In order to recruit the best graduate students, we must be able to offer competitive levels of support. We must be willing and able to go head-to-head with the finest research universities in the country in an effort to attract the very best graduate students to our campus. Our deans and many faculty leaders would like to be able to offer all Ph.D. students four to five years of full funding, consisting of a blend of fellowships, research assistantships, and teaching assistantships.

Fellowships and research assistantships are important because they allow a graduate student to focus on his or her research. But teaching assistantships are also an important part of the development of graduate students. It is through teaching that graduate students really learn the fundamentals of their respective disciplines; it is through teaching that graduate students have an opportunity to develop and test their own ideas in the crucible of the classroom; and it is through teaching that graduate students acquire the skills necessary for mentoring younger students. As with the professoriate, being a teaching assistant in a major university is a calling, not a job, and an important part of a graduate student’s education.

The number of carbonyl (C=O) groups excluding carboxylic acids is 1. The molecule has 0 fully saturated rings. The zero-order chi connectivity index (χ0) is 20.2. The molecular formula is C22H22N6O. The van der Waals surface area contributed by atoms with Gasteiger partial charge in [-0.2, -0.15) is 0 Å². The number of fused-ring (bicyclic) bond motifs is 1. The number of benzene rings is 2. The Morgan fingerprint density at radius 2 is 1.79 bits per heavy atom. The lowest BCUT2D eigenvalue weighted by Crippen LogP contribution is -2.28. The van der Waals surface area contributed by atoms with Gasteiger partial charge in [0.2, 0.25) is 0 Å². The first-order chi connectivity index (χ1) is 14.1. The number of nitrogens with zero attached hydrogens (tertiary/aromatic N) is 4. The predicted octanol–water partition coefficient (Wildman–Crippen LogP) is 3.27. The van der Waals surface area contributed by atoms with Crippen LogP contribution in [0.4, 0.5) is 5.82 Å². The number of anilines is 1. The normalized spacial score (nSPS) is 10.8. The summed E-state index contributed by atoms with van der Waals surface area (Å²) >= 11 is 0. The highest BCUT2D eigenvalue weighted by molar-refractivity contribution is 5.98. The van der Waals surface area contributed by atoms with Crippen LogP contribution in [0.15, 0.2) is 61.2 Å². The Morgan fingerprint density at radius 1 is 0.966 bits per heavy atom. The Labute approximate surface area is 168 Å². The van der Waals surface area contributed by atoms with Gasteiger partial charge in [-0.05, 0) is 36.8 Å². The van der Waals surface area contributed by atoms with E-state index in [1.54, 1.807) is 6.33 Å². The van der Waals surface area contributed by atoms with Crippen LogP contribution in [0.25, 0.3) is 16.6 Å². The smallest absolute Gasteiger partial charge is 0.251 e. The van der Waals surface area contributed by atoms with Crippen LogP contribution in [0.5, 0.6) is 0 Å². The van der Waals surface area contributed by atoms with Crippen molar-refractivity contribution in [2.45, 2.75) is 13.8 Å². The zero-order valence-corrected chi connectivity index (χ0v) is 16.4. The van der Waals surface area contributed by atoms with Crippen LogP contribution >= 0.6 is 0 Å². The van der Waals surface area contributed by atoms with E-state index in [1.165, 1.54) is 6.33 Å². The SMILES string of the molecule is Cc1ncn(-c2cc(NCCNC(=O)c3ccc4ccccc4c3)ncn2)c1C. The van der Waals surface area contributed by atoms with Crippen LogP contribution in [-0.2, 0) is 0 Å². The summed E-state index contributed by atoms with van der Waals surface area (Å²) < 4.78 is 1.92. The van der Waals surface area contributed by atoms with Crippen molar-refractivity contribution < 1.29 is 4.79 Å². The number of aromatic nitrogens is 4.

We already spend $37 million per year of institutional funds for research assistantships and teaching assistantships. Extramural grants supplement this figure by a considerable amount. But even all this is not enough for us to provide full funding for all of our Ph.D. students.